This paper assesses constraints on the use of hydraulic variables in studies aimed at understanding or predicting invertebrate drift responses to increased discharge. A number of flow variables, all commonly used in eco-hydraulic studies, were tested for their fit to drift across a range of discharges. Discharge was manipulated insitu in a small upland river, with drift monitored and hydraulic conditions characterised during each manipulation. Both central (Generalized Additive) and limiting response (Quantile Regression) models indicated better fits of drift to simple and directly measured hydraulic variables than to more complex ones. Different equations yielded markedly different estimates of shear stress, making it difficult to pinpoint ecologically important hydraulic thresholds. Results indicate that river scientists and managers should interpret hydraulic data with care, particularly when parameters such as shear stress are used to help understand the ecological disturbance effects of high flows.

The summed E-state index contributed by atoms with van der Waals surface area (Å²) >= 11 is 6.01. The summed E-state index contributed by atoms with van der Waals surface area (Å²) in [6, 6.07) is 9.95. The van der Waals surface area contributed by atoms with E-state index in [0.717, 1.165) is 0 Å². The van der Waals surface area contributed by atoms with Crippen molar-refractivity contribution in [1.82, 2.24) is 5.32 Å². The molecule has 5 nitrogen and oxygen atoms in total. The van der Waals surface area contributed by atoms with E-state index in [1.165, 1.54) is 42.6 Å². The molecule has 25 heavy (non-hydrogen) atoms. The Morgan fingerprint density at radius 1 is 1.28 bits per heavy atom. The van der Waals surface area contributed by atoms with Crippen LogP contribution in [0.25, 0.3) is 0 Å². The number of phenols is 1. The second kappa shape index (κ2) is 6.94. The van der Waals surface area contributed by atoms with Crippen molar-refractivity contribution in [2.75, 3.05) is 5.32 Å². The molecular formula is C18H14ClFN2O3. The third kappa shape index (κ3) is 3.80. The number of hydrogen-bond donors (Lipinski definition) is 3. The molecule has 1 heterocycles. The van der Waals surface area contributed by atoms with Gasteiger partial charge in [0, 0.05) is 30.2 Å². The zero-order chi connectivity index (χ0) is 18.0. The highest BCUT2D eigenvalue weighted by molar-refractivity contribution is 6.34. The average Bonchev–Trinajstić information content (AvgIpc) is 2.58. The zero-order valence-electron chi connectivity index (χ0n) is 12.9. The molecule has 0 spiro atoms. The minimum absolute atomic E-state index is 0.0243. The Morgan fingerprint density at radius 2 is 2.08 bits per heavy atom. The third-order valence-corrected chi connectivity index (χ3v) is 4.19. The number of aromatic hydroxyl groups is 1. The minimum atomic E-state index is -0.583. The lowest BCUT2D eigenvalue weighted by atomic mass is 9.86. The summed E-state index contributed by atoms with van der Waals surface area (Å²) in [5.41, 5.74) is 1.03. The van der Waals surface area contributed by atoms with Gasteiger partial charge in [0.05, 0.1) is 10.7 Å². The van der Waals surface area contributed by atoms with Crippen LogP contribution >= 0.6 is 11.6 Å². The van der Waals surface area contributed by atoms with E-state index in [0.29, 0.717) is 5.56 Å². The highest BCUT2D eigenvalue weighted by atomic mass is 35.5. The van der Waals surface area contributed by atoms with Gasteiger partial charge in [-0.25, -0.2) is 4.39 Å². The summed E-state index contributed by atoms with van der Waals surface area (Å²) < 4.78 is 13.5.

|Number of pages||15|
|Journal||Fundamental and Applied Limnology|
|Publication status||Published - 1 Feb 2016|
- Flow velocity
- Froude Number
- Invertebrate drift
- Shear stress